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US House set to impeach Trump over ‘incitement of insurrection’

US President Donald Trump is on the verge of being impeached for a second time, the House planning the unprecedented vote one week after he encouraged a mob of loyalists to “fight like hell” against election results and the US Capitol became the target of a deadly siege.

While the first impeachment of Trump last year brought no Republican votes in the House, a small but significant number of leaders and other lawmakers are breaking with the party to join Democrats on Wednesday, unwilling to put American decency and democracy at further risk, even with days remaining in the president’s term.

The stunning collapse of Trump’s final days in office, against alarming warnings of more violence ahead by his followers, leaves the nation at an uneasy and unfamiliar juncture before Democrat Joe Biden is inaugurated January 20.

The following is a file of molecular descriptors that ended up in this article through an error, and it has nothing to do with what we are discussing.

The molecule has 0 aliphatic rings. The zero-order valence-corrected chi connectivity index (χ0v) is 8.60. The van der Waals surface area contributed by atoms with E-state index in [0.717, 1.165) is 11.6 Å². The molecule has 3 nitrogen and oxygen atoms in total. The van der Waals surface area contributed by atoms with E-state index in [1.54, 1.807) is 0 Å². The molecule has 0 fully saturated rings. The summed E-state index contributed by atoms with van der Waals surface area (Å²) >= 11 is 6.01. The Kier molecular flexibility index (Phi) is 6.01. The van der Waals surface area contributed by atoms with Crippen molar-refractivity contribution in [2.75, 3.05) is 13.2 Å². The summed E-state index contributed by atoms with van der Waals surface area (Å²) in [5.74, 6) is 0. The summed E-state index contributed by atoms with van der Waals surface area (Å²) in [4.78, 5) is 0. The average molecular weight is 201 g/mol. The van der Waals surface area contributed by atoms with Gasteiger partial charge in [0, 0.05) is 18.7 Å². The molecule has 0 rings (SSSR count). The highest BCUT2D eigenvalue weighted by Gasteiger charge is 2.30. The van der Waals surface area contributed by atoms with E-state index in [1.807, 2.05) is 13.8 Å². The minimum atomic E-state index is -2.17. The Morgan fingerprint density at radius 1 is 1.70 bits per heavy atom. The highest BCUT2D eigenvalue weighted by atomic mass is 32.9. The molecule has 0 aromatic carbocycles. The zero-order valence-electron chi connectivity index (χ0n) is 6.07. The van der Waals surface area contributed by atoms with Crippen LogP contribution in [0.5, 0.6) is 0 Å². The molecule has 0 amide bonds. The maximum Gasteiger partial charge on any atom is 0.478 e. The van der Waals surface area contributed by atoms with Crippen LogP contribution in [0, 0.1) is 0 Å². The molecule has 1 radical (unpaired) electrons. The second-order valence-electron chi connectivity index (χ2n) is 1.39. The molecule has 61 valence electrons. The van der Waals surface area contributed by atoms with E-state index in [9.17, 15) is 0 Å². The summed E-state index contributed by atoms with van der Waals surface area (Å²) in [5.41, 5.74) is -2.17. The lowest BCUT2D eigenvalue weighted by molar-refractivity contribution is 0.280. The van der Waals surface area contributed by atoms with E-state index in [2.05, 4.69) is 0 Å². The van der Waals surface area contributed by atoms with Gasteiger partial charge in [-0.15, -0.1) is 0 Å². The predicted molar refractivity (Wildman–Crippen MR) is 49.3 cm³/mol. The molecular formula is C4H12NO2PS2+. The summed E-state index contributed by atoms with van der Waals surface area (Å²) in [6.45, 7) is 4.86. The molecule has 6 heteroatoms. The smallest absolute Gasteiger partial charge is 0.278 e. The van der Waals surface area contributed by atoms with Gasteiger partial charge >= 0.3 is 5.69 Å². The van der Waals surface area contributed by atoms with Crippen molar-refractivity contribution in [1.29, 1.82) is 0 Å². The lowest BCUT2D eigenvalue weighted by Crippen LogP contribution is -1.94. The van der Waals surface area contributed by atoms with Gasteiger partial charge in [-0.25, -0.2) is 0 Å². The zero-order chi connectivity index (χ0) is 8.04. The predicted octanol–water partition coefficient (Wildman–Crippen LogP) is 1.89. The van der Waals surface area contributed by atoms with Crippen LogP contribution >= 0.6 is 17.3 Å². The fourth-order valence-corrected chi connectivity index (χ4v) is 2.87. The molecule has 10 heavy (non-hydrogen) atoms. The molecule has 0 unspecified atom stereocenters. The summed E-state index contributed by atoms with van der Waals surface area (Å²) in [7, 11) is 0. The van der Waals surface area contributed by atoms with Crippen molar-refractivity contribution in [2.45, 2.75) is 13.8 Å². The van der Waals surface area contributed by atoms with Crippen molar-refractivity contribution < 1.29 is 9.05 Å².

“If inviting a mob to insurrection against your own government is not an impeachable event, then what is?” says Rep. Jamie Raskin, a Democrat of Maryland, a drafter of the articles of impeachment.

US President Donald Trump waves as he walks toward Marine One on the South Lawn of the White House, on January 12, 2021, in Washington. (Drew Angerer/Getty Images/AFP)

Trump, who would become the only US president twice impeached, faces a single charge of “incitement of insurrection.”

The four-page impeachment resolution relies on Trump’s own incendiary rhetoric and the falsehoods he spread about Biden’s election victory, including at a White House rally on the day of the January 6 attack on the Capitol, in building its case for high crimes and misdemeanors as demanded in the Constitution.

Trump supporters try to break through a police barrier, January 6, 2021, at the US Capitol in Washington. (AP Photo/Julio Cortez)

Unlike a year ago, Trump faces impeachment as a weakened leader, having lost his own reelection as well as the Senate Republican majority.

While more Republicans may vote to impeach — and leaders are allowing them to vote as they wish — it’s far from clear there would then be the two-thirds vote in the evenly divided Senate needed to convict and remove Trump.

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